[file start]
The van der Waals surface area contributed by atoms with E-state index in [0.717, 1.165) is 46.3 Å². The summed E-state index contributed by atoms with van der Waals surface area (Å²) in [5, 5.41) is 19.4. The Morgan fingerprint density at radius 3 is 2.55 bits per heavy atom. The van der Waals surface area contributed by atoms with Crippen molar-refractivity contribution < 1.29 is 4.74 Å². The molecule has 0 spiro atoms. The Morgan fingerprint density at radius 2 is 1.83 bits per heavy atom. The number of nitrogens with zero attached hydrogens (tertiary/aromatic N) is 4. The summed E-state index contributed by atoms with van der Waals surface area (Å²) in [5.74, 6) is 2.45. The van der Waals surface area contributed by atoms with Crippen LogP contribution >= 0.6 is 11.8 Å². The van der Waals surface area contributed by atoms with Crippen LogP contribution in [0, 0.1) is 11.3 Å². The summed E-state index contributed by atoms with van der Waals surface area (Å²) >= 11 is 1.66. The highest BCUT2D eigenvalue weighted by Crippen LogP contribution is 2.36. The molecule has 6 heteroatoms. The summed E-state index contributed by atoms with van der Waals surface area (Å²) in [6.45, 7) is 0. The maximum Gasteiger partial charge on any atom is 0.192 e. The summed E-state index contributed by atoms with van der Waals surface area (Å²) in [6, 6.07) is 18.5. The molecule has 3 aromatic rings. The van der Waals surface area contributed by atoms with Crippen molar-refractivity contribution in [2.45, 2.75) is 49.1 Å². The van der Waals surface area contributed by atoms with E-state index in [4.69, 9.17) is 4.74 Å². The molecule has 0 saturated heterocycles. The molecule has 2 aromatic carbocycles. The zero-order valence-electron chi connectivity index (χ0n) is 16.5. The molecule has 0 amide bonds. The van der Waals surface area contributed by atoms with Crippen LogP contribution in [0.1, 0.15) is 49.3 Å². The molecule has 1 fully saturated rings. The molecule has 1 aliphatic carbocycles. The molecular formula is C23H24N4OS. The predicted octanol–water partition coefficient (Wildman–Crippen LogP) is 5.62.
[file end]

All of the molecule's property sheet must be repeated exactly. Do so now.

The van der Waals surface area contributed by atoms with E-state index in [0.717, 1.165) is 46.3 Å². The summed E-state index contributed by atoms with van der Waals surface area (Å²) in [5, 5.41) is 19.4. The Morgan fingerprint density at radius 3 is 2.55 bits per heavy atom. The van der Waals surface area contributed by atoms with Crippen molar-refractivity contribution < 1.29 is 4.74 Å². The molecule has 0 spiro atoms. The Morgan fingerprint density at radius 2 is 1.83 bits per heavy atom. The number of nitrogens with zero attached hydrogens (tertiary/aromatic N) is 4. The summed E-state index contributed by atoms with van der Waals surface area (Å²) in [5.74, 6) is 2.45. The van der Waals surface area contributed by atoms with Crippen LogP contribution >= 0.6 is 11.8 Å². The van der Waals surface area contributed by atoms with Crippen LogP contribution in [0, 0.1) is 11.3 Å². The summed E-state index contributed by atoms with van der Waals surface area (Å²) >= 11 is 1.66. The highest BCUT2D eigenvalue weighted by Crippen LogP contribution is 2.36. The molecule has 6 heteroatoms. The summed E-state index contributed by atoms with van der Waals surface area (Å²) in [6.45, 7) is 0. The maximum Gasteiger partial charge on any atom is 0.192 e. The summed E-state index contributed by atoms with van der Waals surface area (Å²) in [6, 6.07) is 18.5. The molecule has 3 aromatic rings. The van der Waals surface area contributed by atoms with Crippen molar-refractivity contribution in [2.45, 2.75) is 49.1 Å². The van der Waals surface area contributed by atoms with E-state index in [4.69, 9.17) is 4.74 Å². The molecule has 0 saturated heterocycles. The molecule has 2 aromatic carbocycles. The zero-order valence-electron chi connectivity index (χ0n) is 16.5. The molecule has 0 amide bonds. The van der Waals surface area contributed by atoms with Crippen LogP contribution in [0.1, 0.15) is 49.3 Å². The molecule has 1 fully saturated rings. The molecule has 1 aliphatic carbocycles. The molecular formula is C23H24N4OS. The predicted octanol–water partition coefficient (Wildman–Crippen LogP) is 5.62.